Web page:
NEW YORK--(BUSINESS WIRE)--The IMF's two-year stand-by arrangement with Suriname will help improve the sovereign's external liquidity and stabilize its exchange rate in the short run by providing an up to USD478 million liquidity credit line (including a USD81 million immediate disbursement) to the central bank. Strengthening fiscal policy and reducing external vulnerabilities are key to improving Suriname's resilience to commodity price shocks and stabilize its ratings, Fitch Ratings says.
The IMF stand-by arrangement is included in Fitch's baseline scenario and will have no impact on Suriname's 'B+' sovereign rating in the near term. The Negative Outlook reflects risks to the program implementation. Negative rating triggers include further deterioration of external liquidity and/or sovereign external debt service capacity, continued macroeconomic instability, and failure to consolidate public finances. The reform program is front-loaded and the government has already implemented a number of actions to secure IMF support. However, the credit profile will likely stabilize only if Suriname builds a track record of compliance with the program over time.
The IMF program benchmarks are designed to strengthen fiscal policy -- a key positive, medium-term rating sensitivity -- and provide Suriname greater exchange rate and fiscal flexibility in the event of commodity price shocks. Updating the budgeting framework and reporting aims to improve public financial management and accountability. A proposed value-added tax could diversify the government's revenues away from volatile oil and gold prices. The reduction of electricity subsidies, begun in October 2015, is the most important part of the fiscal consolidation in the short run. While electricity tariff increases are politically unpopular (sparking street demonstrations earlier this month), they could save the government and taxpayers between 1.5% and 5% of GDP annually. Treasury bill auctions begun this month will provide the government short-term financing in local currency but come at a high 23% annualized cost.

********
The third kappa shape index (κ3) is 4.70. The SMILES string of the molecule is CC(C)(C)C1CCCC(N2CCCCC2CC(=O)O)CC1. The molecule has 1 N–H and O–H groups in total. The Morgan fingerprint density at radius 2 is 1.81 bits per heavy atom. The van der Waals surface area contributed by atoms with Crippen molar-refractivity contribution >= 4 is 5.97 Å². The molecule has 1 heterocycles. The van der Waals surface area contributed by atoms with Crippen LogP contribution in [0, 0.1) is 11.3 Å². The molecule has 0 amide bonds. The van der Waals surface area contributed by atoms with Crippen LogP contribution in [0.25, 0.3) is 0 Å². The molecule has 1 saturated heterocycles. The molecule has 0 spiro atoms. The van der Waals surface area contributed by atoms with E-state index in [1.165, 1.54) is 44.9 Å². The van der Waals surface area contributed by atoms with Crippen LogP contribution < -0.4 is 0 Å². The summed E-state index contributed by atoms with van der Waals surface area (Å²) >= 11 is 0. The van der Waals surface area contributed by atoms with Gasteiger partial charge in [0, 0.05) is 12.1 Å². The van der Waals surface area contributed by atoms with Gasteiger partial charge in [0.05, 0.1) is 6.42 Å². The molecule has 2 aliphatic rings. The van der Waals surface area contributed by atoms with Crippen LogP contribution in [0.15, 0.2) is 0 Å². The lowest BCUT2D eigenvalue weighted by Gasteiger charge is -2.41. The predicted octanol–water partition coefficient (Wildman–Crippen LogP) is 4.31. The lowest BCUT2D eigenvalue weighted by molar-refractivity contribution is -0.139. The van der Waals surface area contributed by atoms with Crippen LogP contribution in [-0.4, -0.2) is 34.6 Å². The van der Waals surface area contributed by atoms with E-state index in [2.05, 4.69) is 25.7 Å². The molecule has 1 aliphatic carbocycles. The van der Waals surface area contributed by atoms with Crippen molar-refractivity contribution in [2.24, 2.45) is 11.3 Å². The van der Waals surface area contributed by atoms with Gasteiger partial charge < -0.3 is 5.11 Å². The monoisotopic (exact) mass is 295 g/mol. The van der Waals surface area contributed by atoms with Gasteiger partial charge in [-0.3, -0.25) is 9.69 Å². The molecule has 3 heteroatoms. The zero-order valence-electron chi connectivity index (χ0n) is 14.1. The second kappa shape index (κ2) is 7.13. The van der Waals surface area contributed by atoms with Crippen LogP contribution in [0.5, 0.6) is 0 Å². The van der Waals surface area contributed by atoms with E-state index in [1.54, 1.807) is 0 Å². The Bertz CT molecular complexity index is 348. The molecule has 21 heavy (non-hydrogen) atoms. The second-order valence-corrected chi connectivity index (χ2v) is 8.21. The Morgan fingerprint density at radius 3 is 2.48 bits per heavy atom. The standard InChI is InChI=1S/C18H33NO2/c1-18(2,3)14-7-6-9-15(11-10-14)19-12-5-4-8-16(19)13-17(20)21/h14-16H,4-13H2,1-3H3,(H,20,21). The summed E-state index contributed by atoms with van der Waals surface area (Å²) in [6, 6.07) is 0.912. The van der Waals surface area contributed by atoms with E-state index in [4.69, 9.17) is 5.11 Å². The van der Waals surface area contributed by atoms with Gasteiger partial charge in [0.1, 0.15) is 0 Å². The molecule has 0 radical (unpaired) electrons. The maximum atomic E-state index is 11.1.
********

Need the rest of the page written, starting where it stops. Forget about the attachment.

In 2016, imports will shrink, alleviating pressure on external finances due to tighter fiscal policy, weak household demand, and completing construction work on the Merian gold mine and a new oil refinery. Rising gold production from the mine will could lift gold exports and produce a small current account surplus in 2017. However, more than USD285 million in principal repayments due to public-sector external debt for the refinery, and the government's 25% stake in the gold mine, will hamper a quick accumulation of international reserves.
Implementation of public-financial management measures is key to restoring Suriname's macroeconomic stability and reducing inflation. Suriname has reached cabinet-level agreement on a 2016 budget that Fitch forecasts will reduce the overall deficit to 4% of GDP in 2016 (in line with the IMF target), dependent on revenue performance, the timing of electricity tariff increases, and capital spending. A revised supplementary budget could be introduced later in 2016. Rising inflation and unemployment in the private sector are downside political risks to Suriname's first IMF program. Labor union agreement on wages during 2016 is central to the government's ability to contain public wage growth.
In March the central bank adopted a floating exchange rate. The increasingly frequent FX auctions have increased flexibility of the exchange rate as an automatic stabilizer. As of May 27, the Suriname dollar has depreciated 68% year to date, easing pressure from real appreciation in recent years. However, SRD depreciation and an electricity tariff hike raised inflation to 36.6% yoy in March.
Suriname's external liquidity deteriorated in 2014 and 2015 as the country's current account deficit widened to 17% of GDP last year and the central bank intervened in the FX market supporting the former currency peg. Falling oil and gold prices further reduced export revenues. This was accompanied by above-average government spending during the 2015 election year.
The above article originally appeared as a post on the Fitch Wire credit market commentary page. The original article can be accessed at www.fitchratings.com. All opinions expressed are those of Fitch Ratings.